Five major airports are conducting Ebola screenings

EbolaPlane

Via Reuters

Five major US airports will soon begin an extra level of screening to try to detect any travelers from Ebola-ravaged countries who might be carrying the disease.

About 150 travelers a day will have their temperatures checked using no-touch thermometers, although health officials expect false alarms from fevers due to malaria.

The extra screening probably would not have picked out Thomas Eric Duncan when he arrived from Liberia last month without symptoms. Mr. Duncan, the first person to be diagnosed with Ebola in the US, died yesterday in Dallas.

The new airport screening will begin on Saturday at New York’s JFK International Airport and then expand to Washington Dulles and the international airports in Atlanta, Chicago and Newark, New Jersey.

The disease has killed at least 3,800 people in West Africa.

Meanwhile, a medical official with the UN Mission in Liberia who tested positive for Ebola arrived in the German city of Leipzig this morning to be treated at a local clinic with specialist facilities, authorities said.

The unidentified medic infected in Liberia is the second member of the UN mission, known as UNMIL, to contract the virus. The first died on September 25th. He is the third Ebola patient to arrive in Germany for treatment.

“The man will be treated on an isolation ward… with strict security measures,” said Dr Iris Minde, head of Leipzig’s St Georg clinic in a statement. “There is no danger of infection for other patients, relatives, visitors or the public.

In the US, Mr. Duncan’s death has renewed questions about his medical care and whether his life could have been extended or saved if the Texas hospital where he first sought help had taken him in sooner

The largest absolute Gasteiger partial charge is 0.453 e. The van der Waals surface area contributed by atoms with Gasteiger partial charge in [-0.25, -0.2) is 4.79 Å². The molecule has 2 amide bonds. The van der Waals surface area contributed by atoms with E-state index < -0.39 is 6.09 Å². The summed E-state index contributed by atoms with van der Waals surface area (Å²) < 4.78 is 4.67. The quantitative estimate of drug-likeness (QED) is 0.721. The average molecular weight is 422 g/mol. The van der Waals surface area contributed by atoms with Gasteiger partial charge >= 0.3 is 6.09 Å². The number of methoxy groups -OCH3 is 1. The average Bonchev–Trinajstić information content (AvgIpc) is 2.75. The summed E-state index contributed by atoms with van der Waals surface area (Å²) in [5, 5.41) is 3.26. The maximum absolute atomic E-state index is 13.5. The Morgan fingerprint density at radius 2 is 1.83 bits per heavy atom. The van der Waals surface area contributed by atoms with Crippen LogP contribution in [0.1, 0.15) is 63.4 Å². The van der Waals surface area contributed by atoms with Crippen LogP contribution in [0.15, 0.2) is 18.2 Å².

He died a little more than a week after his illness exposed gaps in the nation’s defenses against the disease and set off a scramble to track down anyone exposed to him.

The 42-year-old Liberian had been kept in isolation since September 28th at Texas Health Presbyterian Hospital, where he had arrived with fever days earlier and told the staff he had been in West Africa. Doctors initially sent him home but he returned after his condition worsened.

Phil Smith, director of the bio-containment center at Nebraska Medical Center, where a freelance cameraman is being treated for Ebola, said getting early treatment is key to survival.

When a patient reaches the point of needing dialysis and respiratory help, as Mr. Duncan did this week, there could be little doctors can do.

“At that point, any kind of intervention, whether it is an antiviral drug or convalescent plasma, is less likely to work,” said Dr Smith, an infectious disease specialist.

Mr. Duncan carried the virus with him from his home in Liberia, although he showed no symptoms when he left for the US. He arrived in Dallas on September 20th and fell ill several days later.

Of six Ebola patients treated so far in the US, Mr. Duncan was the only one not cared for in one of the special hospital units set up to deal with highly dangerous germs. That is because health officials knew the others had Ebola at the time they decided where the patients should go, whereas Mr. Duncan sought care at Texas Health Presbyterian hospital on his own.

Health officials have said that any hospital with isolation capabilities can treat Ebola patients, but Mr. Duncan’s death is sure to refocus attention on the hospital’s response.

There is no way to know whether any specific treatment or step might have saved Mr. Duncan’s life. At the time of his death, he was taking an experimental antiviral drug.

He died “despite maximal interventions”, said Tom Frieden, director of the Centers for Disease Control and Prevention. “The earlier someone is diagnosed, the more likely they will be to survive.”

Health officials have identified 10 people, including seven health workers, who had direct contact with Mr. Duncan while he was contagious. Another 38 people might also have come into contact with him. The four people living in the Dallas apartment where he stayed were moved to another home and are in isolation.

Officials have said everyone who had potential contact with Mr. Duncan is being monitored for 21 days, the maximum incubation period for the disease, which can cause vomiting, diarrhea, bleeding and in later stages, damage to vital organs.

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